The Namibian (Windhoek)

Namibia: Okalongo to Become a Settlement

Okalongo — ONANDJABA village in the Okalongo Constituency of the Omusati Region will soon be developed into a settlement.

The announcement was welcomed by the residents of the village who at the beginning of this month demonstrated and demanded that the promise of their village be transformed into a settlement be fast-tracked.

The community on February 2 marched 35 km from Okalongo to Outapi, where they handed a petition to the office of the Omusati governor, Sophia Shaningwa.

The petition said a decision to develop Onandjaba into a settlement was taken years ago, but nothing has been done despite numerous meeting between the Okalongo community and the Omusati Regional Council.

The community questioned what they called the "mysterious" disappearance of the initial map of the settlement agreed upon between the community and the regional council. They accused the officials of the regional council of now mapping the area without the knowledge of the community and their leaders.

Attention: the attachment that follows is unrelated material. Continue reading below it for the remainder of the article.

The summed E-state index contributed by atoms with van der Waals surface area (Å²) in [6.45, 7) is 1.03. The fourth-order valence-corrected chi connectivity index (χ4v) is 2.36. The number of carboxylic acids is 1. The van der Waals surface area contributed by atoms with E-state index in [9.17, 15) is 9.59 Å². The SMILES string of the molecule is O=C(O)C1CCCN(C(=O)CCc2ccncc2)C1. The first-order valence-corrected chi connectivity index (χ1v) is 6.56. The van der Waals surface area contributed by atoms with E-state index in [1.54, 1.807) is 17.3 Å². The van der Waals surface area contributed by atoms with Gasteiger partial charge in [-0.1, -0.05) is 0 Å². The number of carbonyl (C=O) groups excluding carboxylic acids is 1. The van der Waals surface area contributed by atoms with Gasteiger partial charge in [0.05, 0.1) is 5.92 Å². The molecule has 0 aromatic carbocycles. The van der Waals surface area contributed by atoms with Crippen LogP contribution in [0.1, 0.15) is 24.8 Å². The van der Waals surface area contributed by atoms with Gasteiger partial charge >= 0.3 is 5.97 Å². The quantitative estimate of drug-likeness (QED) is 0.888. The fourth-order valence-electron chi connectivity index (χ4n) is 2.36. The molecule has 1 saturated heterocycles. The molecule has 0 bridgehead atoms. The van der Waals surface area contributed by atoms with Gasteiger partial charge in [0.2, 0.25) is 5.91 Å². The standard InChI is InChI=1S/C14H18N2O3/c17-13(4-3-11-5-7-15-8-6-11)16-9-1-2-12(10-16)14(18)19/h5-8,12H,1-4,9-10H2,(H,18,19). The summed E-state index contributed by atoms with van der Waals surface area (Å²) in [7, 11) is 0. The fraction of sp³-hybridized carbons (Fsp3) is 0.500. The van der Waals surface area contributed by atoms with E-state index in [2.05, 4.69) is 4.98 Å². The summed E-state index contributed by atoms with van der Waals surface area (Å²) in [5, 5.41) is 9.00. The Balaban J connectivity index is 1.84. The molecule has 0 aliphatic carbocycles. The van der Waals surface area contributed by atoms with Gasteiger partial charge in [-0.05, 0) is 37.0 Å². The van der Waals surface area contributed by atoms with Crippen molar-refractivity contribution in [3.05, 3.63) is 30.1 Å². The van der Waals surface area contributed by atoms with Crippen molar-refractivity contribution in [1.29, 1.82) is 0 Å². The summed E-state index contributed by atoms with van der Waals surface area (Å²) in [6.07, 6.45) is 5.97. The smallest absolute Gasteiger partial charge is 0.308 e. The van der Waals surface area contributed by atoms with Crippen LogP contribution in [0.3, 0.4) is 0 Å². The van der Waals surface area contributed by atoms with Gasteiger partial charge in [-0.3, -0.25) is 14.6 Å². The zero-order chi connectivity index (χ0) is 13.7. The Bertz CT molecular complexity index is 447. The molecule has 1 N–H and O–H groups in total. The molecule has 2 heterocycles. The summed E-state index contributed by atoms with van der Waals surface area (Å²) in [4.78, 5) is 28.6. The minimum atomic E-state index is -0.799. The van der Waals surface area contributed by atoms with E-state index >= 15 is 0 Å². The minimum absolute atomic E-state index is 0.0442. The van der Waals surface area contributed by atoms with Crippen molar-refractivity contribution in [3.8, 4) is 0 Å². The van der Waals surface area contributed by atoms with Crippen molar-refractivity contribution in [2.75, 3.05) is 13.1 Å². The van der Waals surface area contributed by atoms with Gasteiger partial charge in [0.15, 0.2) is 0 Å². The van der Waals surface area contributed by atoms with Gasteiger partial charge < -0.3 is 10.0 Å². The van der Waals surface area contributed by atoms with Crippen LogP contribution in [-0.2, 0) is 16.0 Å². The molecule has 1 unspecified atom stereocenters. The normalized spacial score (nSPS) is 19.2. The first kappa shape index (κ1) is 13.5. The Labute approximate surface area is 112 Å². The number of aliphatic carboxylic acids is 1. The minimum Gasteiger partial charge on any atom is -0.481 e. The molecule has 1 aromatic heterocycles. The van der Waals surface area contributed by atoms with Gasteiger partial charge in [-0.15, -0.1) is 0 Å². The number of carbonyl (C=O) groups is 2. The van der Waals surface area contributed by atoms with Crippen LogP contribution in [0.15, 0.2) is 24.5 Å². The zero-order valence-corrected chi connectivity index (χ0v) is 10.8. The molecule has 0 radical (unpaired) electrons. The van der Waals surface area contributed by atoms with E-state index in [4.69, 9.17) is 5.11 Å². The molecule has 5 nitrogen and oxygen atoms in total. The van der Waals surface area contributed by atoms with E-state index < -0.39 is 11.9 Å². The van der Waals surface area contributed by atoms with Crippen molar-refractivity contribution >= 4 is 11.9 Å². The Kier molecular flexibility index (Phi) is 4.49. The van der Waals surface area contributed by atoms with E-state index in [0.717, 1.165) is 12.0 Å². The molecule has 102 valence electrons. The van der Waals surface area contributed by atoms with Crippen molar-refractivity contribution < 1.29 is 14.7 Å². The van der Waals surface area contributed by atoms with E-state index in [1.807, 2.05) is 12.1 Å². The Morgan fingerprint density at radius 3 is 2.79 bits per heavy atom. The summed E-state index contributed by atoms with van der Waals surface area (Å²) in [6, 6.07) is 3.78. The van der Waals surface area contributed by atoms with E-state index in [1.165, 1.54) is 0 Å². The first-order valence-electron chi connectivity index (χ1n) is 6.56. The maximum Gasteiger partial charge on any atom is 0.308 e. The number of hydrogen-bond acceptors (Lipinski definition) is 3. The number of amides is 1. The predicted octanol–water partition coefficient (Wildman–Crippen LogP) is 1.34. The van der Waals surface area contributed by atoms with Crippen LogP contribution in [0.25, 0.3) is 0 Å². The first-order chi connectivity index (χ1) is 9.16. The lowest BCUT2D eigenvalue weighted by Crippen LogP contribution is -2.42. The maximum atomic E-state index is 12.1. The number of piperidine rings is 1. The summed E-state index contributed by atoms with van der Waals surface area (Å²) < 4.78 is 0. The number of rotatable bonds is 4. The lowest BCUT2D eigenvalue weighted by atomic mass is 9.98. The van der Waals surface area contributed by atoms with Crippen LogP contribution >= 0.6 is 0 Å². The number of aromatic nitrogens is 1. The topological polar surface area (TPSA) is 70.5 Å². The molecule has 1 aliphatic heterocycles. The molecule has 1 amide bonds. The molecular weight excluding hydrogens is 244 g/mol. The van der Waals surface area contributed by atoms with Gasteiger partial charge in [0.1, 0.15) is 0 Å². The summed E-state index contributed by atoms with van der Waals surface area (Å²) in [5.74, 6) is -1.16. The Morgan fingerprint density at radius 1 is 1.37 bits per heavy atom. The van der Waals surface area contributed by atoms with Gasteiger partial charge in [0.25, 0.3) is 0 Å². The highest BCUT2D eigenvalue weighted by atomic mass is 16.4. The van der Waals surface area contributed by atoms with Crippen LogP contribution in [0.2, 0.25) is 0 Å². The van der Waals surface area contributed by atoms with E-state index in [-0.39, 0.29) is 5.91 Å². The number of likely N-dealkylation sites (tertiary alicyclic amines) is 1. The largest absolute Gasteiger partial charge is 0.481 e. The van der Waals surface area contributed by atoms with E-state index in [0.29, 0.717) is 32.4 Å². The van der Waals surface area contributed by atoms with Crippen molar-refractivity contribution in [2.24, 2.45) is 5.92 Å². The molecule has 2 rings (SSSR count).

They also complained about officials removing the residents from their plot under the pretext of clearing the area for development.

In some instances, they claimed, some villagers have been given plots without the settlement's borders being finalised.

The chairman of the Omusati Regional Council, Tataati Shileka, told the Okalongo community on Wednesday that the council had a meeting on January 31 and resolved that the development plan of the Onandjaba/Okalongo settlement will be implemented in June this year.

According to Shileka the old map of the settlement was not approved by the council and the Ministry of Regional, Local Government, Housing and Rural Development because some landmark institutions, such as the new Roman Catholic Mission at Onandjaba, were not included.

Shileka promised that no villager would be removed or new plots allocated before the whole development plan was finalised.

He also promised that all development partners, including the community and their leaders, would be consulted to give input in the mapping of the area.

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